The economist Ruth Leger Sivard demonstrated the cost of militarism by compiling and comparing statistics on global spending for soldiers and doctors, defence and literacy, as well as other measures of national priorities.
She conducted her early studies in the 1960s at the US Arms Control and Disarmament Agency, where she rose to chief of the economics division. The reports were discontinued in 1972 after Melvin Laird, defence secretary under Richard Nixon, complained that they “were complicating the Pentagon’s task of presenting the defence budget to Congress.”
Sivard left to form the organisation World Priorities and began publishing regular instalments of an independent report, World Military and Social Expenditures, that was widely read among policy-makers. Particularly during the Cold War, the reports documented “an arms race out of control” and military costs that ballooned amid rampant global poverty, famine, illiteracy and unemployment. They were full of statistics illuminating what she regarded as “grotesque” excesses in defence spending.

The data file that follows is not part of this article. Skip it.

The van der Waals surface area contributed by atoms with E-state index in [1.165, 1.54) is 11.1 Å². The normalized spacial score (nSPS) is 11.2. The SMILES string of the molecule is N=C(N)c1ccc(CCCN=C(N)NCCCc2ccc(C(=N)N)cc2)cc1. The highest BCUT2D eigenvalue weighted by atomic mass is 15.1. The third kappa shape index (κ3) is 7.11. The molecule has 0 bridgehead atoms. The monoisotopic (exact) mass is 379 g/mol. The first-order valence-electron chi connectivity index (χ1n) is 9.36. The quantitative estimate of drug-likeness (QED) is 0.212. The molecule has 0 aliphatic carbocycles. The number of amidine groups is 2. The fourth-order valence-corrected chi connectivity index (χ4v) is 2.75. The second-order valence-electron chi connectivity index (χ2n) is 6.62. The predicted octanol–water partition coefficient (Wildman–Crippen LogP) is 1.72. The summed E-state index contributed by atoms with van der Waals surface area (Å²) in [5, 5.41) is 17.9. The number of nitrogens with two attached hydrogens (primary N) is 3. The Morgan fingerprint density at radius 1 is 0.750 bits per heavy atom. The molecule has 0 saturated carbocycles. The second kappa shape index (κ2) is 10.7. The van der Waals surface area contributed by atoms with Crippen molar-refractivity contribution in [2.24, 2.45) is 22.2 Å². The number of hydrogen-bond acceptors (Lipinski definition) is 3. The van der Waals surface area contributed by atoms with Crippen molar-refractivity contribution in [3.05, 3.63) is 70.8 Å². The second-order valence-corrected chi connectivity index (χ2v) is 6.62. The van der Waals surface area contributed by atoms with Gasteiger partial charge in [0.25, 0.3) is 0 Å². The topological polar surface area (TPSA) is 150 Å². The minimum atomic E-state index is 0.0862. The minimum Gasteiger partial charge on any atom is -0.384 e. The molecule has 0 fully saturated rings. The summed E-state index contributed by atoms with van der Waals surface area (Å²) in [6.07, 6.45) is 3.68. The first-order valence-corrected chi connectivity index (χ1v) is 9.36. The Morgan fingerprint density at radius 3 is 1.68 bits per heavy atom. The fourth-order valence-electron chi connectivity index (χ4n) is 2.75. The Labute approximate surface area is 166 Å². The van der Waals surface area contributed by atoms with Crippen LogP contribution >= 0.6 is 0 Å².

In 1985, she reported that annual global military expenditures had reached $800bn and that there were enough nuclear weapons to kill 58bn people. There was one soldier for every 43 people but only one doctor for every 1,030. In her decades of analysis, Sivard concluded that “there is no global security. Governing authorities who expect to achieve it through military power and the suppression of protest have lost touch with reality and their own sense of humanity.”
Ruth Lucille Leger, economist: born 25 November 1915; married Robert Sivard (died 1990; one daughter, one son); died 21 August 2015.
© The Washington Post
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